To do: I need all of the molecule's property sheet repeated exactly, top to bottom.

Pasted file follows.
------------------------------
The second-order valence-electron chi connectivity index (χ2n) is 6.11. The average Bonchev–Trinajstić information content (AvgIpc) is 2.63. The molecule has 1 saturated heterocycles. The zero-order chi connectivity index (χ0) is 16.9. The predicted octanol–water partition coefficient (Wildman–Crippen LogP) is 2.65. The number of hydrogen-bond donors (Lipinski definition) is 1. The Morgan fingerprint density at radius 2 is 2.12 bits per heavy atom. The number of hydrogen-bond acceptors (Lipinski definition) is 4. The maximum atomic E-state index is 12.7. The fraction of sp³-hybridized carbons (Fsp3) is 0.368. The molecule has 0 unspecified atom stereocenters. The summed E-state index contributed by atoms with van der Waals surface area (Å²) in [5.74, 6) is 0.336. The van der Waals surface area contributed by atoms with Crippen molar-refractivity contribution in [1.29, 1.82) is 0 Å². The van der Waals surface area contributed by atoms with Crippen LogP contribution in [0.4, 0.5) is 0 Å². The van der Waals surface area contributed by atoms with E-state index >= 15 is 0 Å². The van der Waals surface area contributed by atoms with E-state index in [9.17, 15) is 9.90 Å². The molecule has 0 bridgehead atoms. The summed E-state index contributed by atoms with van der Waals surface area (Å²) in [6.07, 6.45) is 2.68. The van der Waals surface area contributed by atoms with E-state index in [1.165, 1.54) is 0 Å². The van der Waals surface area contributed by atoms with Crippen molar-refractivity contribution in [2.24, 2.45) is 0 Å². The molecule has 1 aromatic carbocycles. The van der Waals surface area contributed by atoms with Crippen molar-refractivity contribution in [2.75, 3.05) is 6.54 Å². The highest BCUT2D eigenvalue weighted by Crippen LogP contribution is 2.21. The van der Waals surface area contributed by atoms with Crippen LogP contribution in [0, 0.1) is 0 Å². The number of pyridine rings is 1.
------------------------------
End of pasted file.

The second-order valence-electron chi connectivity index (χ2n) is 6.11. The average Bonchev–Trinajstić information content (AvgIpc) is 2.63. The molecule has 1 saturated heterocycles. The zero-order chi connectivity index (χ0) is 16.9. The predicted octanol–water partition coefficient (Wildman–Crippen LogP) is 2.65. The number of hydrogen-bond donors (Lipinski definition) is 1. The Morgan fingerprint density at radius 2 is 2.12 bits per heavy atom. The number of hydrogen-bond acceptors (Lipinski definition) is 4. The maximum atomic E-state index is 12.7. The fraction of sp³-hybridized carbons (Fsp3) is 0.368. The molecule has 0 unspecified atom stereocenters. The summed E-state index contributed by atoms with van der Waals surface area (Å²) in [5.74, 6) is 0.336. The van der Waals surface area contributed by atoms with Crippen molar-refractivity contribution in [1.29, 1.82) is 0 Å². The van der Waals surface area contributed by atoms with Crippen LogP contribution in [0.4, 0.5) is 0 Å². The van der Waals surface area contributed by atoms with E-state index >= 15 is 0 Å². The van der Waals surface area contributed by atoms with E-state index in [9.17, 15) is 9.90 Å². The molecule has 0 bridgehead atoms. The summed E-state index contributed by atoms with van der Waals surface area (Å²) in [6.07, 6.45) is 2.68. The van der Waals surface area contributed by atoms with E-state index in [1.165, 1.54) is 0 Å². The van der Waals surface area contributed by atoms with Crippen molar-refractivity contribution in [2.24, 2.45) is 0 Å². The molecule has 1 aromatic carbocycles. The van der Waals surface area contributed by atoms with Crippen molar-refractivity contribution in [2.75, 3.05) is 6.54 Å². The highest BCUT2D eigenvalue weighted by Crippen LogP contribution is 2.21. The van der Waals surface area contributed by atoms with Crippen LogP contribution in [0, 0.1) is 0 Å². The number of pyridine rings is 1.